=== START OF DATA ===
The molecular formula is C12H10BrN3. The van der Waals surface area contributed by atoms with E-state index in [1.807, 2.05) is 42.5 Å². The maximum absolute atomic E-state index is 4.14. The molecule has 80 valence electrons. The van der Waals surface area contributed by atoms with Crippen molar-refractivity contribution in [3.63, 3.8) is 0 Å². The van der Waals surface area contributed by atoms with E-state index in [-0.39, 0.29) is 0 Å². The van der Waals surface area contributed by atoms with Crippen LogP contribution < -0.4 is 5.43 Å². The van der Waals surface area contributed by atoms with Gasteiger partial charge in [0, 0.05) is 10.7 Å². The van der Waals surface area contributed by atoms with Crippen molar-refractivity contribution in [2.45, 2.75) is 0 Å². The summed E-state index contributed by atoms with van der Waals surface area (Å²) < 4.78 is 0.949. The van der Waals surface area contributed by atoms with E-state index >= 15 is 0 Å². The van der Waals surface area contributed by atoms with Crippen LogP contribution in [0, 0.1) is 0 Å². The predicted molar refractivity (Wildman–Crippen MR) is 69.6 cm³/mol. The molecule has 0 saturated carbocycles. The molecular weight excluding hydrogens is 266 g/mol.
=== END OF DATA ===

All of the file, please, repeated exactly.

The molecular formula is C12H10BrN3. The van der Waals surface area contributed by atoms with E-state index in [1.807, 2.05) is 42.5 Å². The maximum absolute atomic E-state index is 4.14. The molecule has 80 valence electrons. The van der Waals surface area contributed by atoms with Crippen molar-refractivity contribution in [3.63, 3.8) is 0 Å². The van der Waals surface area contributed by atoms with E-state index in [-0.39, 0.29) is 0 Å². The van der Waals surface area contributed by atoms with Crippen LogP contribution < -0.4 is 5.43 Å². The van der Waals surface area contributed by atoms with Gasteiger partial charge in [0, 0.05) is 10.7 Å². The van der Waals surface area contributed by atoms with Crippen molar-refractivity contribution in [2.45, 2.75) is 0 Å². The summed E-state index contributed by atoms with van der Waals surface area (Å²) < 4.78 is 0.949. The van der Waals surface area contributed by atoms with E-state index >= 15 is 0 Å². The van der Waals surface area contributed by atoms with Crippen LogP contribution in [0, 0.1) is 0 Å². The predicted molar refractivity (Wildman–Crippen MR) is 69.6 cm³/mol. The molecule has 0 saturated carbocycles. The molecular weight excluding hydrogens is 266 g/mol.